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Ultimate Geek
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  Reply # 556559 11-Dec-2011 10:17
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sbiddle:
ajw:
sbiddle:
ajw:
freitasm: Telecom built the network with the spectrum available.



With respect, part one of the Telecom exercise was 850 MHZ GSM and 2100MHZ for UMTS this was ditched about six months into the contract (and a waste of millions of dollars) for a dedicated 850/2100 3G network.
There are only three countries in the world that have this type of network.
TelecomNZ, Telstra Australia, and AT&T in the USA. Hence the higher cost of handsets and lack of handset choice. Please correct me if wrong.




Last I heard there were around 50 live 850MHz WCDMA networks in the world. Google hasn't helped me much in finding an exact number.

All of North America uses this (both USA and Canada) and most of the countries in South America also use this band. Smartel have also deployed 850Mhz in Hong Kong, Vodafone have deployed 850MHz in Aussie, 850Mhz is used in Thailand, and is also being deployed in some Eastern European markets. It's also expected that this band will eventually be used in the UK for mobile.


My statement was dedicated 850/2100 UMTS networks not dedicated 850 on its own or 2100 MHZ on its own.
Check out the link for your self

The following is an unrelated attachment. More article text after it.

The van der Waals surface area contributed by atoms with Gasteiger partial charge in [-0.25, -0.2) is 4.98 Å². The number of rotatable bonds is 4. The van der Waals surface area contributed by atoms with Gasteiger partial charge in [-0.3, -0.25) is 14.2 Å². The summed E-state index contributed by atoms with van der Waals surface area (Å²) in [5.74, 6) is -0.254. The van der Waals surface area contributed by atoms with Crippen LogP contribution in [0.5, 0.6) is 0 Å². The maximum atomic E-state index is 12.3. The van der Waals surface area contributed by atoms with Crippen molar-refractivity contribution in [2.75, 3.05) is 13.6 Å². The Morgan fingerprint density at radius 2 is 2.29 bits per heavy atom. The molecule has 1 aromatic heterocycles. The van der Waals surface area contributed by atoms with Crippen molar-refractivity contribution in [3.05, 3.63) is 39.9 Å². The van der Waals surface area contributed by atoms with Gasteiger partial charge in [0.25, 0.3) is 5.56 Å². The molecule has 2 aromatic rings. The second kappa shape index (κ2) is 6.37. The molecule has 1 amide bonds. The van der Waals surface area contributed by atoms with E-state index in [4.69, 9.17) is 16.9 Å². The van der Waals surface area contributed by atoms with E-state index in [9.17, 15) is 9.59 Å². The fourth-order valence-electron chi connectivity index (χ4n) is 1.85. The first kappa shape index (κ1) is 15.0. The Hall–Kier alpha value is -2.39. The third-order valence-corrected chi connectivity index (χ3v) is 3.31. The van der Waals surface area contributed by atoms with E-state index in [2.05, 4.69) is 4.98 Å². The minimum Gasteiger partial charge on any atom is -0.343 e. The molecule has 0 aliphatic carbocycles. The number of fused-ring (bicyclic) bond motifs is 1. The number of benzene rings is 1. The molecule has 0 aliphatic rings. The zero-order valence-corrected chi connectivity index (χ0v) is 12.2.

http://maps.mobileworldlive.com/


And I listed a lot of the countries who have deployed 850MHz UMTS networks - it's not limited to 3 networks in 3 countries like you inferred. There are now millions and millions of users on 850MHz WCDMA networks globally.

The fact Telecom have deployed 2100Mhz means nothing - it's there purely for capacity since they own the management rights for the spectrum. 2100MHz band I isn't available in North America, or most of the South American countries that have deployed networks, so they can't use this for additional capacity. In North America and Canada only part of band I is available, hence the AWS 1700/2100 split for FDD.


I think they were referring to countries that have just an 850mhz UMTS/HSDPA network, as in, a network that does not have an underlying GPRS network, ie Telecom XT and so on.

I may be wrong though, this is just my interpretation.

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  Reply # 556579 11-Dec-2011 12:44
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Regs:  restricted to the 900/2100 3g bands (most likely by special request of vodafone here or globally).



"Special Request"? I think you're seeing conspiracies where really, none exist. Neither Vodafone nor 2degrees specially request phones that only work on 900/2100 bands. We may request phones that work on the 900/2100MHz instead of the 850/1900/AWS bands if those are the options. But that's because phones that work on 850/900/1700/1800/1900/2100 are only filtering into the market very lately.